We’ve been obsessed with Chef Edward Lee’s cookbook Smoke and Pickles: Recipes and Stories from a New Southern Kitchen since we got our hands on a copy last year. Lee has made a career out of infusing the traditional dishes and flavors of the South with Asian influence—and quite often a healthy dose of booze.
For this week’s Cooking With Booze, we played around with his base recipe for a pork chop brine and tailored it to our own tastes. His brine calls for gin, but we swapped it for bourbon. We also use molasses in place of sorghum (only because we have easy access to molasses).
Technically, this is a summer recipe since it calls for fresh peaches. Considering it’s the middle of the winter, however, we used a mixture of canned peaches and high-quality peach preserves in the glaze.
Ed Lee’s Bourbon-Brined Pork Chops
4 bone-in pork chops (about 10 oz. each)
1 cup bourbon
2 cups water
¼ cup kosher salt
3 tablespoons molasses
3 tablespoons brown sugar
1 can diced peaches with 2 tablespoons of the syrup
¼ cup peach preserves
¼ cup dry white wine
2 teaspoons grated fresh ginger (use a Microplane)
2 teaspoons honey
salt and pepper to taste
1 cup pistachios
¼ cup dried bread crumbs
grated zest of 1 lemon
1 ½ tablespoons chopped fresh flat-leaf parsley
1 garlic clove, finely chopped
1 teaspoon dijon mustard
1 ½ teaspoons olive oil
1 teaspoon salt
¼ teaspoon freshly ground black pepper
To make the brine, add the bourbon to a saucepan over medium heat until it is reduced to about ¼ cup. Add the rest of the brine ingredients and bring to a low heat and stir to dissolve the brown sugar and the salt. Let the brine come to room temperature.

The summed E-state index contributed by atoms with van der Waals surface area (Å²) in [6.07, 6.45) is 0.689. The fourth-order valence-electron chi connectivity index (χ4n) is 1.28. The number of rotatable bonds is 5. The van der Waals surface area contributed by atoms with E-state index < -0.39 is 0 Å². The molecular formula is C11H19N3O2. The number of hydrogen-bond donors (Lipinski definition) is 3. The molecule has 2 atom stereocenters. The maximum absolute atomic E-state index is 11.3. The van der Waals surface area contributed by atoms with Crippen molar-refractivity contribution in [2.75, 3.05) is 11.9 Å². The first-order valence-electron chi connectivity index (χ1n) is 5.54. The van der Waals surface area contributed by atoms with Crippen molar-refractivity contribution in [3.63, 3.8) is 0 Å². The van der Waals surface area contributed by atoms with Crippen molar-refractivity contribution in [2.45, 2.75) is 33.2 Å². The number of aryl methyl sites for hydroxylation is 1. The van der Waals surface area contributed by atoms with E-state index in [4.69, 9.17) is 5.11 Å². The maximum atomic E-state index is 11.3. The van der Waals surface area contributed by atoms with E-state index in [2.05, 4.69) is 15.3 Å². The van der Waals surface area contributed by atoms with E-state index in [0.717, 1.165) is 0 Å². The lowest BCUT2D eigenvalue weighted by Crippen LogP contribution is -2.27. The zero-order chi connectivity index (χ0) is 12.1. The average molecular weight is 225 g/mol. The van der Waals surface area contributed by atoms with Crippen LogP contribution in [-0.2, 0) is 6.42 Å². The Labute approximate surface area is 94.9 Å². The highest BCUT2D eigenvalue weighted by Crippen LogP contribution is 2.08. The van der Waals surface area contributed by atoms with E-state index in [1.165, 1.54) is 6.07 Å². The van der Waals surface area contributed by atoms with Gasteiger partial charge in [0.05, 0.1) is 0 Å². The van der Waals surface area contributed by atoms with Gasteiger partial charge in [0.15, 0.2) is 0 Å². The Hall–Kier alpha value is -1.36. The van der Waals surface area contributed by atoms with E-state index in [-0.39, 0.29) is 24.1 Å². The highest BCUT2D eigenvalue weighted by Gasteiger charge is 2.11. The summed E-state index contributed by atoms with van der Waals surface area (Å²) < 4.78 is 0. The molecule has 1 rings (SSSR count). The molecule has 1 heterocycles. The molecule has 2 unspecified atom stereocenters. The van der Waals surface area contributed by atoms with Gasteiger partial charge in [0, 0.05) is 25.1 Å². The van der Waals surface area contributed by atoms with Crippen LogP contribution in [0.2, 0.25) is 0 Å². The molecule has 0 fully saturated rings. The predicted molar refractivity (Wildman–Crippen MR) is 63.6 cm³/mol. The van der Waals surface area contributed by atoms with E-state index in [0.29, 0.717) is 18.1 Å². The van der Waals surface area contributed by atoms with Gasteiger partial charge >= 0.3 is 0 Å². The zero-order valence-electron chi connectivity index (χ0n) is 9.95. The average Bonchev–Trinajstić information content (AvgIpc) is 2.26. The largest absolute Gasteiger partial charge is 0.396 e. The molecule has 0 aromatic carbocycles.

Place pork chops in a freezer bag and pour the cooled brine into the freezer bag. Allow to brine in the fridge for no less than 4 hours and no more than 24 hours.
To make the glaze, combine all of the ingredients in a saucepan. Bring to a low simmer and allow to cook for about 10 minutes. Let cool for 15 minutes. Using an immersion blender (or a food processor if you must), puree the ingredients until smooth. (Lee says that at this point the aroma of ginger and peaches should fill the room, and our whole house smells like peaches and ginger when we make this recipe).
To make the gremolata, combine all of the ingredients in a food processor and pulse about 10 times until it becomes a rough paste. Cover and refrigerate until ready to serve.
Preheat the oven to 400º F.
Remove the pork chops from the brine, rinse under cold water and discard the brine. Dry the pork chops completely with paper towels and season them with salt and pepper. Heat the olive oil in a large cast-iron skillet over medium heat. Add the pork chops and cook for 3 minutes on each side, until browned and nicely caramelized.
Brush a dollop of peach glaze over each pork chop. Sprinkle a generous even layer of the gremolata over the glaze. Transfer the pan to the oven and bake for 12-14 minutes, until the pork is cooked to medium rare. The juices should run clear when a chop is pierced with a knife close to the bone. The glaze will be set and the gremolata should look just a shade brown and crunchy on top. Let the cooked chops rest in the pan for 5 minutes.
Carefully transfer the pork chops to plates and serve immediately.